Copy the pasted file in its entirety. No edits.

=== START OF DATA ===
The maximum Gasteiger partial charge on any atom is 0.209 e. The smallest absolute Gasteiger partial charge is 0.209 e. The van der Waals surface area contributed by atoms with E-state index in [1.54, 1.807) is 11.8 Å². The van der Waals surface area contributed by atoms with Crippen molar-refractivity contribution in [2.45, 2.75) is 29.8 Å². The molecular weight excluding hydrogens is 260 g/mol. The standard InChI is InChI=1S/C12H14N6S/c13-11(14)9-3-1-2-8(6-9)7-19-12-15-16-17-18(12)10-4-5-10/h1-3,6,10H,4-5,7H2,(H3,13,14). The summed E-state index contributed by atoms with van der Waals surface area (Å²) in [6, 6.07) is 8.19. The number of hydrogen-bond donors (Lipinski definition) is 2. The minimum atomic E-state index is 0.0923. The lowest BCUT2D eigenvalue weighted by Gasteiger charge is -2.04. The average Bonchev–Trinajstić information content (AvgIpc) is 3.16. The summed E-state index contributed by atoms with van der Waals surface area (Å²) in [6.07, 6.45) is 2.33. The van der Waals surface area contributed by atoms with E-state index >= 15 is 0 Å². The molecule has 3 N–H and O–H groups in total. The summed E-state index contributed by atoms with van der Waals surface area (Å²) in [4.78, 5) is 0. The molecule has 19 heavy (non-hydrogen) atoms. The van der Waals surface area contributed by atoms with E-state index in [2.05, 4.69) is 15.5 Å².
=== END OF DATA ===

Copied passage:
The maximum Gasteiger partial charge on any atom is 0.209 e. The smallest absolute Gasteiger partial charge is 0.209 e. The van der Waals surface area contributed by atoms with E-state index in [1.54, 1.807) is 11.8 Å². The van der Waals surface area contributed by atoms with Crippen molar-refractivity contribution in [2.45, 2.75) is 29.8 Å². The molecular weight excluding hydrogens is 260 g/mol. The standard InChI is InChI=1S/C12H14N6S/c13-11(14)9-3-1-2-8(6-9)7-19-12-15-16-17-18(12)10-4-5-10/h1-3,6,10H,4-5,7H2,(H3,13,14). The summed E-state index contributed by atoms with van der Waals surface area (Å²) in [6, 6.07) is 8.19. The number of hydrogen-bond donors (Lipinski definition) is 2. The minimum atomic E-state index is 0.0923. The lowest BCUT2D eigenvalue weighted by Gasteiger charge is -2.04. The average Bonchev–Trinajstić information content (AvgIpc) is 3.16. The summed E-state index contributed by atoms with van der Waals surface area (Å²) in [6.07, 6.45) is 2.33. The van der Waals surface area contributed by atoms with E-state index >= 15 is 0 Å². The molecule has 3 N–H and O–H groups in total. The summed E-state index contributed by atoms with van der Waals surface area (Å²) in [4.78, 5) is 0. The molecule has 19 heavy (non-hydrogen) atoms. The van der Waals surface area contributed by atoms with E-state index in [2.05, 4.69) is 15.5 Å².